Halfway Inn, Gloucestershire

Yes, there's rocamadour tourtiÿre, but you may have to close your ears (and pinch your nose) to enjoy it. Richard Johnson visits the Halfway Inn in the Cotswolds

The fine, grassy upland of Minchinhampton Common is perfect for a summer walk. But beware. Its "high, open spaces" (the very meaning of the word "Cotswolds") are a mess of overgrown footpaths. Which is why it's best to bring along a compass - and an OS map of Gloucestershire. I didn't. That's why Jane and I were late for our dinner reservation at The Halfway Inn.

Halfway to where? Nailsworth, I guess - certainly not paradise. The Inn was once a wool store for the drovers of Minchinhampton Common, but there's not a lot of bucolic charm about the place these days. Its best feature is its car park. Which is a shame. The ramblers rambling by would never guess that the Halfway Inn has rocamadour tourtière on the menu.

Two men in the beer garden were playing outsize Connect 4 - fun, yes, but these two were bordering on the hysterical. That's when I noticed the poster in the window - "First annual Halfway Inn beer festival". My heart sank. Jane suggested we make the best of a bad job and stay for dinner. I wasn't so sure. But I was so hungry after our walk that I let her talk me into it.

The tongue-and-groove gave the dining room the look of a French country café. The table in the corner was heaving under the weight of dusty wine bottles with exorbitant price-tags round their necks. Clearly, we were in the world of "fine dining". I was happy at the idea until I heard someone shout behind me. "Alan - have you just farted?" NB. The dining room should be further from the bar.

But I forgot about Alan the moment my homemade pork, woodland pigeon breast and dried fig terrine with a red onion and thyme marmalade (£5.15) arrived at the table. For a man who was vegetarian until not that long ago, it came as a shock to my system. Especially when - like this one - it looked like an entire farmyard had fallen into the terrine. Its heartily rustic nature harked back to a bygone age.

But the onion marmalade balanced out its very meatiness. And the chef hadn't stinted on the onions. I love onions - the truffles of the poor. But in case the terrine wasn't meat enough, I insisted on trying Jane's sautéed chicken livers deglazed with xeres vinegar, garnished with a pickled garlic and hazlenut salad (£4.95). All I can say is, judging by their livers, these chickens were big.

The vinegar provided a real note of acidity. Good to see xeres (sherry to the rest of us) making a comeback. I'm tired of balsamic. And the best vinaigrette I've ever tasted was made by combining 30-year-old sherry vinegar with black truffles that had been macerated in peanut oil. Also welcome was the pickled garlic. Until then my favourite use for it was in an afternoon martini. It brought a little more edge than an olive. And did a lot more good. Hippocrates was the first to recognize garlic's medicinal qualities, and physicians later prescribed garlic soup for plague victims.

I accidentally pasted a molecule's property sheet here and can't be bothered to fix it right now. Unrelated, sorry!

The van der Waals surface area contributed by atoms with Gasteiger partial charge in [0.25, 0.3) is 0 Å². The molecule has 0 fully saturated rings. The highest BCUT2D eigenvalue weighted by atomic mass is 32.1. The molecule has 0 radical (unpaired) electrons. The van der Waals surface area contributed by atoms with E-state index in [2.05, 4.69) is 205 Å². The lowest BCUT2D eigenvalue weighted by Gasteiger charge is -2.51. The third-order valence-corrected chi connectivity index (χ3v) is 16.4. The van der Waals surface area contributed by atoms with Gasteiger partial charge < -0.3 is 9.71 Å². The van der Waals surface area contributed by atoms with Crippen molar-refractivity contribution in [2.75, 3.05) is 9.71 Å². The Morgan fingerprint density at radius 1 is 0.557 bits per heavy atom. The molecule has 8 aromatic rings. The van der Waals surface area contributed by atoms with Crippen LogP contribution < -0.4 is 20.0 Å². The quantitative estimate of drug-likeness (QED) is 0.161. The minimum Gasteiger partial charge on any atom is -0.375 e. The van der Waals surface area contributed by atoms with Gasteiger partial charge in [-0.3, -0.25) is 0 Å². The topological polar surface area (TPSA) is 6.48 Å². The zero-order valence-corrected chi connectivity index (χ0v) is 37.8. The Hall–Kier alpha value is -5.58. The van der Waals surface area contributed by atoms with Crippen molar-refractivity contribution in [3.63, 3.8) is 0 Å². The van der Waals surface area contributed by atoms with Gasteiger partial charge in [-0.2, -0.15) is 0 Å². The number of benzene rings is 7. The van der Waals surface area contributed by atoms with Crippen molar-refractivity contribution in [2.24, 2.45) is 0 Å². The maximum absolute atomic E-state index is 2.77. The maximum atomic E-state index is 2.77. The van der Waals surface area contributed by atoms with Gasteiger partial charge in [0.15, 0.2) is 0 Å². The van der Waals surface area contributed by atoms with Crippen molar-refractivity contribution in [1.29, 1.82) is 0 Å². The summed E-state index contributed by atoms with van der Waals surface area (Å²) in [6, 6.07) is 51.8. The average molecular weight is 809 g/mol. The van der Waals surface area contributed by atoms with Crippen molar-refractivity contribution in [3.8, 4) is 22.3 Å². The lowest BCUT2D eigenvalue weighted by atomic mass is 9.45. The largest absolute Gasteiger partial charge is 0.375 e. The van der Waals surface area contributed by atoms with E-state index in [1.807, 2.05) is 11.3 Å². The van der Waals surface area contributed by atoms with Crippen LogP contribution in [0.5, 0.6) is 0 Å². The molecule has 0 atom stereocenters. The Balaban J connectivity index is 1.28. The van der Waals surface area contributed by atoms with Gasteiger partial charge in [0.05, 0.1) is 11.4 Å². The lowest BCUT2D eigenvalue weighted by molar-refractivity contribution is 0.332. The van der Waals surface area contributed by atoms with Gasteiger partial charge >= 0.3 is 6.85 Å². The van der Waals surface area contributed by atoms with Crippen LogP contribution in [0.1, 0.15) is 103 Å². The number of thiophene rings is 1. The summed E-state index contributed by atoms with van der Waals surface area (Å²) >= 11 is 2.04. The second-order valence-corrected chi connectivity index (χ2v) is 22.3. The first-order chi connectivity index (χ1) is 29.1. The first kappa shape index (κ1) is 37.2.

For my main course, I really wanted the char. The last time I had it was high above the Arctic Circle, where no one owned the geography - they just borrowed it from the elements. I was beckoned over by three fishermen. They were pulling char out of the ice, and slapping them straight on to the fire. A twist of rock salt and hej! But when you've had fish that fresh, nothing comes close. With or without a cardamom nage.

Anyway, Jane hates fish. Worse than that - she feels sick whenever she's near it. So I didn't order the char. It's no fun dining with an obsessive-compulsive. The inventor Nikola Tesla used to insist on 18 napkins because he favoured numbers divisible by three. Then, because of his fear of germs, he would polish the silverware. Only when he had calculated the cubic content of every dish would he start to eat.

I ordered the papillote of minted couscous with a julienne of vegetables and an oriental Szechuan butter (£10.25) instead. But it wasn't cooked. The flavours were there - the liquid at the bottom of the papillote was testament to that - but the couscous still had a little too much bite. And it wasn't seasoned properly. With a shake of salt and pepper, it was like a layer of plastic had been peeled off my dinner.

In fact the salt cellars on the tables were nearly empty. And there was "matter" in our balsamic. From the look of the residue, I doubt the balsamic saw a lot of action. Rather like the wine with the price-tags, it was there to suggest the "fine dining" experience. But a little more attention to detail would give more substance to the style. And, while you're at it, take down the Wicked Willie posters outside the toilets.

As we were ordering our dessert, a party from the Royal Agricultural College in Cirencester bowled up. The Aggies (as they're known locally) are good at animal management, crop rotation and drinking. As Jane and I shared a light fruit mousse, separated by a serpent of biscuit, the Aggies started to drink heavily. And discuss Alan's flatulence. Which does leave rather an odd taste in the mouth. E

Halfway Inn, Box Nr Nailsworth Gloucestershire (01453 832631), www.visitheartofengland.com

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